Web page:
Dédé and the Cup

Dédé always dreamed of seeing his name on the Cup. In the past, he came tantalizing close, but something always got in the way. Bad partners, biased umpires, rotten luck… Sometimes Dédé felt cursed.

This year though, he was determined to succeed. But this would require some planning and Dédé knew that it was not going to be a cakewalk.

This particular tournament was billed as a “select mixed triplette” event and it meant that at least one woman had to be part of any competing team. Winning that cup was no small achievement, and contenders came from far and wide to vie for the honor of having their names engraved on the golden trophy. There were to be no cash prizes, but money was of little importance when compared with the glory of being enshrined by your peers.

To achieve his goal, Dédé had to secure solid partners, and this would require a lot of finesse.
Dédé was a good player but this was not enough. Not only did he have to obtain the services of a solid “shooter”, but he also had to entice a woman to play with him, and this was one of the many challenges he had to overcome.

The “misogynous” label that stubbornly clung to his back didn’t help. Females had the unfortunate knack of remembering past slights, and only a precious few would be disposed to forgive and forget. But he was a reliable player he told himself, and some women might be willing to put up with past slights to achieve ambitions of their own.

Securing a good “shooter” would also be difficult. In the small world of pétanque good shooters were celebrities, and very conscious of their lofty status. They also had a sizable ego and didn’t care to endanger their reputation by associating with minor players.

This undertaking could be difficult… Just like asking a pretty girl for a date… with the prospect of being turned down… it could be very humiliating. But sometimes you have to eat crow to become top dog.
And the hell with humiliation! Nothing ventured, nothing gained. He could be charming with a chick if the situation demanded it. He could also be very persuasive with male contestants, even if their stars shone brighter than his. So he started his stealthy campaign.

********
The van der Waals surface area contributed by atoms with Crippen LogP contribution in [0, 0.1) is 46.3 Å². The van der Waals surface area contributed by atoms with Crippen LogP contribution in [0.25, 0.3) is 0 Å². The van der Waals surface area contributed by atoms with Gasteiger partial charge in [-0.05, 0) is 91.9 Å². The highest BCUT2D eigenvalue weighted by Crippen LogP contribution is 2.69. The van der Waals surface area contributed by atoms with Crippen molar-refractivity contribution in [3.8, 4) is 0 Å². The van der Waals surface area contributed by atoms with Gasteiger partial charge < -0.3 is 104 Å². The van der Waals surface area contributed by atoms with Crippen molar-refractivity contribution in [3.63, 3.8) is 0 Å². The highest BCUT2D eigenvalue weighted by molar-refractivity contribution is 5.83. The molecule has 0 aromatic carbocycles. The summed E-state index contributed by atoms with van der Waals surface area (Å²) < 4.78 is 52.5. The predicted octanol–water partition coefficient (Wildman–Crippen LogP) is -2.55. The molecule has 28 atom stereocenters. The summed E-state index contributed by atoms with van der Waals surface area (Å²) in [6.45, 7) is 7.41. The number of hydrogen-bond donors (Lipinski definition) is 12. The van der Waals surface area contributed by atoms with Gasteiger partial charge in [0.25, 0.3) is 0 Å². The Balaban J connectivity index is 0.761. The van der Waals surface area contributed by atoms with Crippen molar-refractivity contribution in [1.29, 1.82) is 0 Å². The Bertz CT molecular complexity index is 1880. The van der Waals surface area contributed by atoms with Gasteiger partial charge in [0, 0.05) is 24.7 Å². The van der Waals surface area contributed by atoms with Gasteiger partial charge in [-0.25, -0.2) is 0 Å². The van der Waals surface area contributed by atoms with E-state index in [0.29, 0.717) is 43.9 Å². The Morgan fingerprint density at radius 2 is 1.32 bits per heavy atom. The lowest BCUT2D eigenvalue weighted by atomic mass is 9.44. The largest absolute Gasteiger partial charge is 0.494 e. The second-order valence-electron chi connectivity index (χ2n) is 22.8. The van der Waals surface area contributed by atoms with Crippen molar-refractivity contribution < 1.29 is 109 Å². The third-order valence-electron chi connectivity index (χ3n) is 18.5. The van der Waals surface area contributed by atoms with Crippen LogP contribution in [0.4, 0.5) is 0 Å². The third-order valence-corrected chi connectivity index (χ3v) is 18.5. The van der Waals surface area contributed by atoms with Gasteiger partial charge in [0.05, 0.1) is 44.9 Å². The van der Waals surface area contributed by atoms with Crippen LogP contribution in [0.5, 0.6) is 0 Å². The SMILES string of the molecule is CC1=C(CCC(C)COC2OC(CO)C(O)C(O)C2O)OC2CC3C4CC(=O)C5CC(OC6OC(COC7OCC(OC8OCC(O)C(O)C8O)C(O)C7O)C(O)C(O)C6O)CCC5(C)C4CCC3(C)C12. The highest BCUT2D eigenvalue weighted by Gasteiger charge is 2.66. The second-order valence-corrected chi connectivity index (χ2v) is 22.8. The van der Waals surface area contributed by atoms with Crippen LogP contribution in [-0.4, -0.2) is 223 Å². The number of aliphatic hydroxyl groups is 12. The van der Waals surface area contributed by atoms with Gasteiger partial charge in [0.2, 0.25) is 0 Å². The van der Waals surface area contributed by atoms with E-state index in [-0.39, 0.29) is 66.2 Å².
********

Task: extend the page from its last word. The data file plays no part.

In the club, there were four very good “shooters”, but he ruled out two of them right off the bat. There was too much bad blood between them. That left only two: “Le Gros Robert” and “The Corsican”.

Le Gros Robert, as his name indicated, was a stout, taciturn fellow endowed with astonishing skills. Unlike some other renowned pitchers, he didn’t need any undue concentration before firing his shots. He would simply step to the plate and let his “boules” fly. He was respected and held back at the same time by his uncouth demeanor.

The Corsican, on the other hand, was an irascible, wiry little fellow who could hit a fly forty feet away. No small accomplishment when the average player struggled to hit a target only thirty feet away. Both of these fellows would make excellent partners but the problem was their testy nature.

Traditionally, the “shooter” is the playmaker, the man who orchestrates the team’s strategy. He tells each player what and when to do it. He is the boss and you rarely second-guess him. Dédé was not a shooter per se, but he liked to have a say on the strategy to follow and this propensity of his was not always well taken by his partners.

In the game of pétanque played in a “triplette” formation, each player is allocated two “boules” and has a specific role to fulfill. The “pointer” plays first. His job is to place his boules as closely as possible to the “cochonnet”, the little wooden jack that is the target.

When the pointer has played his two boules, the “milieu” (middle player) takes over. He will try to position his boules closer to the cochonnet than those of the opposing team. If the situation demands it, he should also be able to act as a relief shooter.

The “shooter” is basically the gunslinger, the enforcer. His task is to neutralize the opposition with surgical strikes. But since he has only two shots in his quiver, he must use his boules judiciously. He must decide when to shoot and when to show restraint, and only he will make that decision.

Le Gros Robert was an aggressive player who never hesitated to shoot. The Corsican, on the other hand, was a more cautious fellow who would think twice before squandering his boules. But none of these two fellows took suggestions kindly. Their decisions were not open to discussion.

Dédé, unfortunately, couldn’t help second-guessing the captain’s decisions and this had led to spirited exchanges in the past. He would have to control himself and keep his mouth shut… even if he knew better.

To be continued…

Alain

PS: All characters appearing in this essay are fictitious. Any resemblance to real persons, living or dead, is purely coincidental.

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